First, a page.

Why Don’t Videogames Have Their Own Criterion Collection?

Preserving and redistributing videogames demands navigation through knotty copyright laws and even more difficult problems restoring, marketing, and operating games from outdated technologies. The question in the title of this article, then, can be reworked as such: Why isn’t there a widespread effort to maintain videogames worthy of preservation and artistic consideration given these mounting problems that this medium inevitably faces with each passing generation? Why are we as gamers quick to forgo our rich artistic history and rely on convoluted and bootleg emulators or face steep prices for videogame titles on the brink of extinction?

Read the full text at PopMatters.

Sculpting in Time: Metal Gear Solid V: Ground Zeroes & The Cinematic Videogame

Like Hideo Kojima’s prior work, Metal Gear Solid V: Ground Zeroes opens with a claim to videogame auteurism, confidently assuming the artistic import of the introductory text “A Hideo Kojima Game.” Videogames frequently invoke the auteur temperament of cinema, placing credence in the authorial vision of a singular author and further bridging the influence of one medium on another. Occasionally, opponents levy criticism against the increasing cinematic influence on videogames and against cutscenes in particular, charging that this passive storytelling device robs the inherently interactive quality of the medium. Such a claim, of course, severely limits what videogames can do and blatantly ignores the reality that all artistic mediums borrow from and are in constant conversation with one another. Moreover, the criticism disregards the artistic wealth of videogame authorship, because cutscenes shift the storytelling agency away from the player and back to the developer’s unrivaled vision of the narrative. The cutscene’s vacillating control over narrative agency remains a fundamental tension unique in videogames, building upon – and not simply borrowing from – the work of cinema.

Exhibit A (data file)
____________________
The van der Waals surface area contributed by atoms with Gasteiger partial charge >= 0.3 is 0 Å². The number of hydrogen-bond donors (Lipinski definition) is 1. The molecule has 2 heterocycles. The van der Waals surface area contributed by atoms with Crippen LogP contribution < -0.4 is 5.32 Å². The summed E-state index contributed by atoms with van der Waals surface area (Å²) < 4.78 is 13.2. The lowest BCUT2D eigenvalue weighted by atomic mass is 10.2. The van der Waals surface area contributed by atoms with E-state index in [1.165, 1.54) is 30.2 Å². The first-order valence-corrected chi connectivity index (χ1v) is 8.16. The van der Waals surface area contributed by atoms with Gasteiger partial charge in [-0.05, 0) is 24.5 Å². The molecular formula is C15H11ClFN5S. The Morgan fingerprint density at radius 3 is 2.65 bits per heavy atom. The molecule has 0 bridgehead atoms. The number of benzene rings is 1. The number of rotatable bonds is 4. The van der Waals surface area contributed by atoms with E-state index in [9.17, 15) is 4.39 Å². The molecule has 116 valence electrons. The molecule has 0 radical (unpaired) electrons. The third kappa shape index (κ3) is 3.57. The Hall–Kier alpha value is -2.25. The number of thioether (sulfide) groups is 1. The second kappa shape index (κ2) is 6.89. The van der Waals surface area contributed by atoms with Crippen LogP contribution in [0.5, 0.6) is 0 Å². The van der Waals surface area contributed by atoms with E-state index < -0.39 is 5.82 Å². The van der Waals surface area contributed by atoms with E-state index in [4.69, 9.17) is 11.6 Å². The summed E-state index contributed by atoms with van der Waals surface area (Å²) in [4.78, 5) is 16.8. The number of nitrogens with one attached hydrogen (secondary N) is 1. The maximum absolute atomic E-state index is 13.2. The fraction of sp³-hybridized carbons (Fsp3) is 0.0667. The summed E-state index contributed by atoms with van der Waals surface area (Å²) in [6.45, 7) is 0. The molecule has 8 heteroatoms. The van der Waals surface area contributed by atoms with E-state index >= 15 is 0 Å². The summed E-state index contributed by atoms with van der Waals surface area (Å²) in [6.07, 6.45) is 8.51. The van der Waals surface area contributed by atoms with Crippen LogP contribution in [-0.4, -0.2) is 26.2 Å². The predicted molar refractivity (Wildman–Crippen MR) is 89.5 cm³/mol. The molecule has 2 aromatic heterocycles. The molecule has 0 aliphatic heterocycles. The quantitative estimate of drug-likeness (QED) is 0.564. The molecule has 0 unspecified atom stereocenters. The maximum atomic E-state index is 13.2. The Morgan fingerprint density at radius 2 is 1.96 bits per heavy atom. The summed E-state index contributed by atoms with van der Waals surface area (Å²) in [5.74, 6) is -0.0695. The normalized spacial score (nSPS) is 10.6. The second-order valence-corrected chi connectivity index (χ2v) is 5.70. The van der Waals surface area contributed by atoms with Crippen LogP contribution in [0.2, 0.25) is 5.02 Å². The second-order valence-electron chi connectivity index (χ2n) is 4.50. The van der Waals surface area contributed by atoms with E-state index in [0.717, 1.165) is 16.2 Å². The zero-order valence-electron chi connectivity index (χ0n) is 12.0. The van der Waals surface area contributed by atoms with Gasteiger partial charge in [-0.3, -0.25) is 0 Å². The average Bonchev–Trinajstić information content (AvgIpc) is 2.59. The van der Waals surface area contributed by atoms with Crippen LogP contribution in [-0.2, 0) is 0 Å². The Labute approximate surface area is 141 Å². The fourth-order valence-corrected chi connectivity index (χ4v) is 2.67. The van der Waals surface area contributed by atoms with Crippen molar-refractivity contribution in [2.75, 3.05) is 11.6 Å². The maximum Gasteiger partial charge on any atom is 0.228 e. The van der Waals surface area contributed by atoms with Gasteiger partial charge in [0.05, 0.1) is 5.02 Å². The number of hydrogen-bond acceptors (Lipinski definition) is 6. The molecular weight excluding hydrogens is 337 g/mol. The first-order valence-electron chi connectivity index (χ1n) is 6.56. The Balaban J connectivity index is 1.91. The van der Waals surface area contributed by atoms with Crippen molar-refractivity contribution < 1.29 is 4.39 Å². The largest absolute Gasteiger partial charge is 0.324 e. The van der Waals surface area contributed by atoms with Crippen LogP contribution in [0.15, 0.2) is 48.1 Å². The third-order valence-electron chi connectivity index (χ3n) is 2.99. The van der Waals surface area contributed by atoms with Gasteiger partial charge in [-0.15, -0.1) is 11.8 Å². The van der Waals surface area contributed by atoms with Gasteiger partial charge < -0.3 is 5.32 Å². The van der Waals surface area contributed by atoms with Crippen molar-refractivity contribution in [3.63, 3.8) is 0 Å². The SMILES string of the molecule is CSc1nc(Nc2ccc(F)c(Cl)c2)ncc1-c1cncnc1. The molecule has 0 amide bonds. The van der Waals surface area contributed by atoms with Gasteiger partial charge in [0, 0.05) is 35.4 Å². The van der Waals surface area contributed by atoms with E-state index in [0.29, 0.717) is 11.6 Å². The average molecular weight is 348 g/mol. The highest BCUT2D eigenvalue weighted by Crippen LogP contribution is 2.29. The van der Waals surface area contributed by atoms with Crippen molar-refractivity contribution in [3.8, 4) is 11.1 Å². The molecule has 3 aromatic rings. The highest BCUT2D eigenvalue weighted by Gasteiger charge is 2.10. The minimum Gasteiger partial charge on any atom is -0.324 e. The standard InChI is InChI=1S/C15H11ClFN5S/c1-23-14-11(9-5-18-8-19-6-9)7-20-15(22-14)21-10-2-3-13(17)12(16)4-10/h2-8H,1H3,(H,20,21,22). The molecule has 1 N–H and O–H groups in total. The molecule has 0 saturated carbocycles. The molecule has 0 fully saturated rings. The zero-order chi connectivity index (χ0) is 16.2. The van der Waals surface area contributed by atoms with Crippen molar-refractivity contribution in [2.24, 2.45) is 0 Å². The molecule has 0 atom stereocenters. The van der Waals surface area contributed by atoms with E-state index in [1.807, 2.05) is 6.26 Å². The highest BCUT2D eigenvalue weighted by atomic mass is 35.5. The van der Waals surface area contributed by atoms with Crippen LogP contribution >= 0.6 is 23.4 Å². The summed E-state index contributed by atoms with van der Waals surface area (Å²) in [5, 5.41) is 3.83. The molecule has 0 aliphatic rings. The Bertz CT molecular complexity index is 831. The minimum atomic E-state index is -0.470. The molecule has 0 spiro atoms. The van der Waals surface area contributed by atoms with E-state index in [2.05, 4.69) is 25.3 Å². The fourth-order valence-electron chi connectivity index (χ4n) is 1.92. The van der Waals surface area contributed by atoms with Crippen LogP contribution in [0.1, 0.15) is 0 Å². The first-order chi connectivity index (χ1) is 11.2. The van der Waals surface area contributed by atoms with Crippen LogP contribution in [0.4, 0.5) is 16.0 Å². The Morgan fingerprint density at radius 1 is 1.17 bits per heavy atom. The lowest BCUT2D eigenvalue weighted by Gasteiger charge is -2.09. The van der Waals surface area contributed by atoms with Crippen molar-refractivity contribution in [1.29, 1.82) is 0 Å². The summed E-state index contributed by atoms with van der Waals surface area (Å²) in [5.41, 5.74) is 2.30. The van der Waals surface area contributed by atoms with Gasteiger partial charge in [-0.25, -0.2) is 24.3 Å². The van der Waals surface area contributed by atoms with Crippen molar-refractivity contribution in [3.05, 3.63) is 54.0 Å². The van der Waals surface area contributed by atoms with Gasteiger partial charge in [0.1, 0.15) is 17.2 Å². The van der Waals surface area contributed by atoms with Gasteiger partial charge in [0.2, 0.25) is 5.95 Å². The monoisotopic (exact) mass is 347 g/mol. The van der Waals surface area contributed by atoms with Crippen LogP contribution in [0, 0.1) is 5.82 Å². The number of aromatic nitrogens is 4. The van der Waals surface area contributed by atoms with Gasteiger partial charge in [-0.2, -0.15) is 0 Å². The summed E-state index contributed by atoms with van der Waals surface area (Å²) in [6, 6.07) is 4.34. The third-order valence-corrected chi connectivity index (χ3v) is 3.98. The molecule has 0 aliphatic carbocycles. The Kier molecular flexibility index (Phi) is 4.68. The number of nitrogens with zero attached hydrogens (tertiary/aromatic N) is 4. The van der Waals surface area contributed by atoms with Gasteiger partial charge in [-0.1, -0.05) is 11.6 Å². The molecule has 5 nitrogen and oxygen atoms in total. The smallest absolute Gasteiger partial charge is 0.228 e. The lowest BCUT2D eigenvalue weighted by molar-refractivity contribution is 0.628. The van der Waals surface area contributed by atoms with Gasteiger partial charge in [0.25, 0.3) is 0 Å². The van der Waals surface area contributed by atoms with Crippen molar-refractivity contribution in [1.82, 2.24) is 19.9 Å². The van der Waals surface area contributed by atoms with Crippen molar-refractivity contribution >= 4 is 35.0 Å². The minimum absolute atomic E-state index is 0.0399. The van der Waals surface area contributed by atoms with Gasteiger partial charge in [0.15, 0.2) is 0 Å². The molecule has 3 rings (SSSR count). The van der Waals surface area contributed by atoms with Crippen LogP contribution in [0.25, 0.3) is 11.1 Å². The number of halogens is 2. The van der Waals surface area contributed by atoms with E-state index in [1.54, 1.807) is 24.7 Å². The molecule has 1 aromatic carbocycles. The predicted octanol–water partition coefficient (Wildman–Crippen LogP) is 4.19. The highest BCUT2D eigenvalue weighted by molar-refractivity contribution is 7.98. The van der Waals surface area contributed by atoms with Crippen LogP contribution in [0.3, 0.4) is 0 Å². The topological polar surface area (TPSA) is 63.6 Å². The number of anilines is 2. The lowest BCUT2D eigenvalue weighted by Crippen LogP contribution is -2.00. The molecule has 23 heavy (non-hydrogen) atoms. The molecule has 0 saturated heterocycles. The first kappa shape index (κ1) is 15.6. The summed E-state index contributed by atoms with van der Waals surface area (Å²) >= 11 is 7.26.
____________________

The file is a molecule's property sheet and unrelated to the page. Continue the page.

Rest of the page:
Read the full text at Gameranx.

Just Can’t Get Enough: Money, Pleasure, and American Dream

American Dream boasts 1980s retro styling and stripped-down gameplay, deceptively simple and harmless elements that nonetheless cloak the deeper lampoon of consumer culture and the trappings of a stock trader simulator and home furnishing game. The game also takes a distanced irony atop its seemingly outmoded aesthetic yet remains bitingly droll in its satirical jabs. American Dream portrays capitalism as infantile, fleeting, and haphazard, transforming iconic figures of 1980s celebrity culture into literal commodities to be bought low and sold high. Thus, the game warps cultural figures like Blondie or Arnold Schwarzenegger into calculable numbers to be easily consumed, evoking the wild funhouse distortion of modernity of a J.G. Ballard novel.

Read the full text at The Ontological Geek.

Limited Videogame Heroism or: What Games Can Learn from Noir